To Practice More Efficiently, Try to Stop Practicing

How to Practice Piano Efficiently

Sometimes, the most simple solutions are the most ingenious.

When I first started a music blog, most people were looking for “practice strategies.” Now, everyone wants a “hack” to fix their life. Case in point: an increasing number of Twitter bios of young-ish entrepreneurs who have track records describe themselves as growth hackers, whom you can hire as a consultant for your own startup.

As a pianist, I believed, for the longest time, that the only way to grow my skills was to sit in the practice room.

That’s not true– upon reading research and experimenting, I found other activities will help us grow, outside the practice room. Here are five ways to practice efficiently, by not practicing.

1. When you are stuck on the same problem for more than 40 minutes, stop practicing.

You’d only waste time by forming bad habits. Concert pianists often sit through hours of practice room frustration and emerge with kinky back postures, which they spend hours trying to fix as it becomes painful.

Instead, leave the room for 30 minutes and you will come back feeling refreshed, with new ideas– this is called a pattern interrupt.

A pattern interrupt is simple yet powerful: if you find yourself spiralling down a negative path, you can change this direction by breaking the patterns in your surroundings. This works for practicing music, learning to code, design teamwork, and it’s even a sales tactic for marketers. After all, we are hugely affected by our environment.

2. To take this one step further, you are the average of the 5 people closest to you— not everyone is meant be your friend.

So, surround yourself with good people whose goals align with yours, and keep them close. For example, if you are trying to teach piano, always make time for a weekly coffee with a fellow teacher; I’m inclined to say that musicians who jam and hold piano parties have more fun anyways.

Even if you’re not actively practicing your skills, getting together with a friend who is on the same journey, or slightly ahead, will serve you well, to discuss goals and challenges. Are you having trouble scheduling practice time in your day? Are you hoping to hire a music teacher by the end of the year, but having trouble finding the talent?

Jessica and I blog on opposite ends of a spectrum as she is generally in front of the camera while I am behind, but both of us work with uncommon hobbies and our coffee dates result in hours-long masterminds.

Once you open up and show a bit of vulnerability, you will see that if they are, indeed, the right person for your tribe, they will do the same. These people will inspire and help you, because you are as good as who you know.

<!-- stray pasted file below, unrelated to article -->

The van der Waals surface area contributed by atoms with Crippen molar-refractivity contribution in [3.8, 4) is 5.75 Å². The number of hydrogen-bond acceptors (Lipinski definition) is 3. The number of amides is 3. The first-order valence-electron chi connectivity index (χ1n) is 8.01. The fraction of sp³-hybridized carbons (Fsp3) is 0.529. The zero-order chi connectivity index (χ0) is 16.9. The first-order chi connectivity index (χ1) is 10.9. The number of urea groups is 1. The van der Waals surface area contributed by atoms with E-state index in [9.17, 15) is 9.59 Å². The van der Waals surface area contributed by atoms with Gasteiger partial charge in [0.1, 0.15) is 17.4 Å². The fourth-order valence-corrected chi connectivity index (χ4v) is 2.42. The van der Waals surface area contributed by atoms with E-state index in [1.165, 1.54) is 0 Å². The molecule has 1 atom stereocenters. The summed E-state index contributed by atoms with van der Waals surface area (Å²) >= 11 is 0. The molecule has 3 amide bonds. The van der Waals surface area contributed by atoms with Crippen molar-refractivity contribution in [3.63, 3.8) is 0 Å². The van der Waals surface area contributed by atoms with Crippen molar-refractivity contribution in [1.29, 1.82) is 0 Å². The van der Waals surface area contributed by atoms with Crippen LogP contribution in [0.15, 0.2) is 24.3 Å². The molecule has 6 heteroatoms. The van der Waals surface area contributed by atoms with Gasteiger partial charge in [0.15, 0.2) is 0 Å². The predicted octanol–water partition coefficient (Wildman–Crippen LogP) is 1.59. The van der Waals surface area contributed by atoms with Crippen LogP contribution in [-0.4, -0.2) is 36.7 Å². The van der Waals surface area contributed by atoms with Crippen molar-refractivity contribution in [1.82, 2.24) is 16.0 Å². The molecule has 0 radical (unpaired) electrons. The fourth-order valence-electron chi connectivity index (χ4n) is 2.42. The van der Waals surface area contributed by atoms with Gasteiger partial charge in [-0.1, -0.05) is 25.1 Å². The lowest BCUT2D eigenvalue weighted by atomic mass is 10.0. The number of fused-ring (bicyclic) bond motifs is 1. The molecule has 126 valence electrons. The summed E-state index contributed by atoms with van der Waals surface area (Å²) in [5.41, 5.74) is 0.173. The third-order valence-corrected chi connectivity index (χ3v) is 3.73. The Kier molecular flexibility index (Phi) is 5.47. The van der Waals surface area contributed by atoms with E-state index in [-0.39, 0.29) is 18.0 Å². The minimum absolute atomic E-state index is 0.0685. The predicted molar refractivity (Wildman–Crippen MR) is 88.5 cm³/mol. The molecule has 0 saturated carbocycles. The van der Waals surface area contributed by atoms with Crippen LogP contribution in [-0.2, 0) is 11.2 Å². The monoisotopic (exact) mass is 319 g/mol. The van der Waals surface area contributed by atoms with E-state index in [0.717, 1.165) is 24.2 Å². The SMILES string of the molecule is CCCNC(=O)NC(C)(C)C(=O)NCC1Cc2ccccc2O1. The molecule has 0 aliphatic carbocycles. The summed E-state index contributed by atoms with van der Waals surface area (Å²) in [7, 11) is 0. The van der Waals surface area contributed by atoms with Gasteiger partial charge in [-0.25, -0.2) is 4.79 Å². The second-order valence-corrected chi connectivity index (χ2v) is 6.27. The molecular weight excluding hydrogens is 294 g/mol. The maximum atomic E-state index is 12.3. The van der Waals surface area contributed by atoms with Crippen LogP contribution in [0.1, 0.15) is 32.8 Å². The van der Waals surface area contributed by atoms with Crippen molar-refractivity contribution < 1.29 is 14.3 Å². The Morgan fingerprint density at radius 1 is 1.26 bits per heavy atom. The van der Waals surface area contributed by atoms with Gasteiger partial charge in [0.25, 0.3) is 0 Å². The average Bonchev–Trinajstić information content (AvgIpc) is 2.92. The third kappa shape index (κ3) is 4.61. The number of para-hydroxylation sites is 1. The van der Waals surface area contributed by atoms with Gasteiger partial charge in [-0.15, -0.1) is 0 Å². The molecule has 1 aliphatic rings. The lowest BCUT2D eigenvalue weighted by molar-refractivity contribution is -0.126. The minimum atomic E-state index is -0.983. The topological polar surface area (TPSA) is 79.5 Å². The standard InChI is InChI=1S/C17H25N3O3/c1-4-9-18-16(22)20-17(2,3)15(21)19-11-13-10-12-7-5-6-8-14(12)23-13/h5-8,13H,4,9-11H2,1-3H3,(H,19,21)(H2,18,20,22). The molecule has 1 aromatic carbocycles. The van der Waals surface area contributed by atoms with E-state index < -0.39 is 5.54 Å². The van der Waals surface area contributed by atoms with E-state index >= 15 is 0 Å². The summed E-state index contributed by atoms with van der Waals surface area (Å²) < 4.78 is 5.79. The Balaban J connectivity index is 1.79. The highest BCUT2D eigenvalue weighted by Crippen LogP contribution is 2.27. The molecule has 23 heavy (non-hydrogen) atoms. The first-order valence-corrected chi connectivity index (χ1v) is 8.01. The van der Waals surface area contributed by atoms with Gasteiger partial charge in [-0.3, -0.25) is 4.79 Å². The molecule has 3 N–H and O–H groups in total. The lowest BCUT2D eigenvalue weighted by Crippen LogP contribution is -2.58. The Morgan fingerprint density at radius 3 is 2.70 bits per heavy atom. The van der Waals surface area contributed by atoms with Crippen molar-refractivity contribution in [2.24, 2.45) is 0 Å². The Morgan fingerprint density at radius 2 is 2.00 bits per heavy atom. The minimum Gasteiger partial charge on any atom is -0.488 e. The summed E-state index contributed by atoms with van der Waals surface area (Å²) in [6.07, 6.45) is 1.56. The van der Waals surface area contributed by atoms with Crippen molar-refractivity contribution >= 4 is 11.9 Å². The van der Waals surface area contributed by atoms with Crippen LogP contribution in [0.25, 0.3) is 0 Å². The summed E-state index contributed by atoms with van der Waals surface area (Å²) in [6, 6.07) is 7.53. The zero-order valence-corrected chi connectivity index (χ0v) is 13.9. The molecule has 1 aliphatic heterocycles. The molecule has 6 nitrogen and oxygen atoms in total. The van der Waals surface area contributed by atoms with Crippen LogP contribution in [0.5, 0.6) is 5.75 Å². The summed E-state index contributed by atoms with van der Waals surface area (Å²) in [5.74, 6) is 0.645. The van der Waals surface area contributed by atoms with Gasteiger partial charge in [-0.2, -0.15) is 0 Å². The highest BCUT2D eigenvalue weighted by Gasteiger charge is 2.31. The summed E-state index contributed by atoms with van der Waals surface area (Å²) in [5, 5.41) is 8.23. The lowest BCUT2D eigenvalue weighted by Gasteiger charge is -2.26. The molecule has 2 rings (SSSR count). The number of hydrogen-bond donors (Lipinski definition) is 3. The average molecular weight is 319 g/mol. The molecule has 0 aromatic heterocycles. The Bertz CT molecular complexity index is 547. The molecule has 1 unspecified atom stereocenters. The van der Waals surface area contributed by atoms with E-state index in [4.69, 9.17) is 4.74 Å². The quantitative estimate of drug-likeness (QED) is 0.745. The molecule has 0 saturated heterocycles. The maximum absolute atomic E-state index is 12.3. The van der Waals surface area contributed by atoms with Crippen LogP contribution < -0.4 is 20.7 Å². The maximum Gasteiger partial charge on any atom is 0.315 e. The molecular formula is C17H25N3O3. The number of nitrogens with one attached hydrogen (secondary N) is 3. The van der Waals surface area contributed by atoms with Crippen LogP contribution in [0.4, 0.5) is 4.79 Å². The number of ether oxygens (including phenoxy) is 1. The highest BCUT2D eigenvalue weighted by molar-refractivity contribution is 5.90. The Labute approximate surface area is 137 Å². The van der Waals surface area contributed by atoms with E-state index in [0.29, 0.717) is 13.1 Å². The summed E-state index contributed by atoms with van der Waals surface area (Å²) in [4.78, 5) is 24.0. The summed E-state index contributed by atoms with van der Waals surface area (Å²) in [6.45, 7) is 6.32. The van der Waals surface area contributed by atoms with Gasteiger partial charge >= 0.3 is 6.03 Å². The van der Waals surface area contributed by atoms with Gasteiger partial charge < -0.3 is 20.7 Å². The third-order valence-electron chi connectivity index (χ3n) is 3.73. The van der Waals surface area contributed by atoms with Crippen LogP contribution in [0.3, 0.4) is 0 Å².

3. Give, above all else.

You should give without expecting a return– I’ve always believed that the return may not come right away, but you will see it soon enough, sometimes when least expected.

When you allow yourself to move into flow during music practice, meaning you’re focusing on the moment and not sneaking glances at the clock, the process will be much more enjoyable. Set your goals and plan backwards, but don’t count the seconds.

4. Practice in your head.

Wherever you are, take a few moments to imagine yourself practicing. Move your fingers, hear the individual notes and cadences, close your eyes if you can.

Mental practice will help you make use of the spare moments in your day. I began practicing mentally years before discovering that it was a technique.

In one study, researchers found that medical students who practiced mentally in addition to physical and textbook practice, performed better during live surgery, on average, than students who only relied on the latter.

Studies like this suggest that mental practice adds another dimension to knowledge in your mind, so much that the action becomes an experience. In the ’90s, people would accomplish “techy” tasks, like  checking email, by memorizing the steps– today, designers are turning these actions into experiences that delight and encourage people. That’s why checking your phone first thing in the morning can feel as right as drinking water.

5. Once an action becomes an experience, it will start to feel natural.

If you have performance anxiety, try to practice performing mentally, and physically– imagine the experience of being onstage.

Why don’t you design your own experience? How will you wave as you walk onstage (or will you wave at all)? How will the audience react? What happens when you slip up during your playing? (The correct answer here is to pretend you didn’t notice the mistake, and keep playing however you can, even if you are replaying the opening passage twice. Don’t ever forget to bow when exiting.)

Of course, the above activities will never replace real, physical practice.

If you are the musician who gets stuck in the practice room, get out there and enjoy music another way. If you are the person who never has enough time to practice, these are ways to sneak bits of music into your day, and get inspired to move forward.

What is your favourite practice hack? Share it with others in your comment below!

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